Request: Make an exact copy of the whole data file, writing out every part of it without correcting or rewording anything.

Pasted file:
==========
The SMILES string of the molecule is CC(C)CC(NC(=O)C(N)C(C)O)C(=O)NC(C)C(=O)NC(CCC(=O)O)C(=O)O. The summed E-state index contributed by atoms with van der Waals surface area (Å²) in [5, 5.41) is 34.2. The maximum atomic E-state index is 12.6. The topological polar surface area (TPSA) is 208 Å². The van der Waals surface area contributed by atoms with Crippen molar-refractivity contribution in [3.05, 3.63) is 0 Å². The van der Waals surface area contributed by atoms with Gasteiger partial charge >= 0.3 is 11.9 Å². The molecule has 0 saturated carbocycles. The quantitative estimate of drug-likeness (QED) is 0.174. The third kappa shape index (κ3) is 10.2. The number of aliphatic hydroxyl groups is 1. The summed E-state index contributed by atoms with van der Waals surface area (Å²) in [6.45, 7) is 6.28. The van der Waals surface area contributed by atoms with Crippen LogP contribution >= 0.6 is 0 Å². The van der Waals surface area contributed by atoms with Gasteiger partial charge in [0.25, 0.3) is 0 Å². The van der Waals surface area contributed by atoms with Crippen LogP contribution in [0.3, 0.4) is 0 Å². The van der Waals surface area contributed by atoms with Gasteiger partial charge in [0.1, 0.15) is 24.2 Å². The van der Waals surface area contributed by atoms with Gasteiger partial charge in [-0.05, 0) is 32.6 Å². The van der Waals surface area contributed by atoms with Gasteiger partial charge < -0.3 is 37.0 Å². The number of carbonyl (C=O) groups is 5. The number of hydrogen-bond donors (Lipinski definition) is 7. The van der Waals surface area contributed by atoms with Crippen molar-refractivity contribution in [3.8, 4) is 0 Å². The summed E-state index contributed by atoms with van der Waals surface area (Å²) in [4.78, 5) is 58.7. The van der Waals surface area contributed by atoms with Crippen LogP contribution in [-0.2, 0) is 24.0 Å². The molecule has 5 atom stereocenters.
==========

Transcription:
The SMILES string of the molecule is CC(C)CC(NC(=O)C(N)C(C)O)C(=O)NC(C)C(=O)NC(CCC(=O)O)C(=O)O. The summed E-state index contributed by atoms with van der Waals surface area (Å²) in [5, 5.41) is 34.2. The maximum atomic E-state index is 12.6. The topological polar surface area (TPSA) is 208 Å². The van der Waals surface area contributed by atoms with Crippen molar-refractivity contribution in [3.05, 3.63) is 0 Å². The van der Waals surface area contributed by atoms with Gasteiger partial charge >= 0.3 is 11.9 Å². The molecule has 0 saturated carbocycles. The quantitative estimate of drug-likeness (QED) is 0.174. The third kappa shape index (κ3) is 10.2. The number of aliphatic hydroxyl groups is 1. The summed E-state index contributed by atoms with van der Waals surface area (Å²) in [6.45, 7) is 6.28. The van der Waals surface area contributed by atoms with Crippen LogP contribution >= 0.6 is 0 Å². The van der Waals surface area contributed by atoms with Gasteiger partial charge in [0.25, 0.3) is 0 Å². The van der Waals surface area contributed by atoms with Crippen LogP contribution in [0.3, 0.4) is 0 Å². The van der Waals surface area contributed by atoms with Gasteiger partial charge in [0.1, 0.15) is 24.2 Å². The van der Waals surface area contributed by atoms with Gasteiger partial charge in [-0.05, 0) is 32.6 Å². The van der Waals surface area contributed by atoms with Gasteiger partial charge < -0.3 is 37.0 Å². The number of carbonyl (C=O) groups is 5. The number of hydrogen-bond donors (Lipinski definition) is 7. The van der Waals surface area contributed by atoms with Crippen molar-refractivity contribution in [3.8, 4) is 0 Å². The summed E-state index contributed by atoms with van der Waals surface area (Å²) in [4.78, 5) is 58.7. The van der Waals surface area contributed by atoms with Crippen LogP contribution in [-0.2, 0) is 24.0 Å². The molecule has 5 atom stereocenters.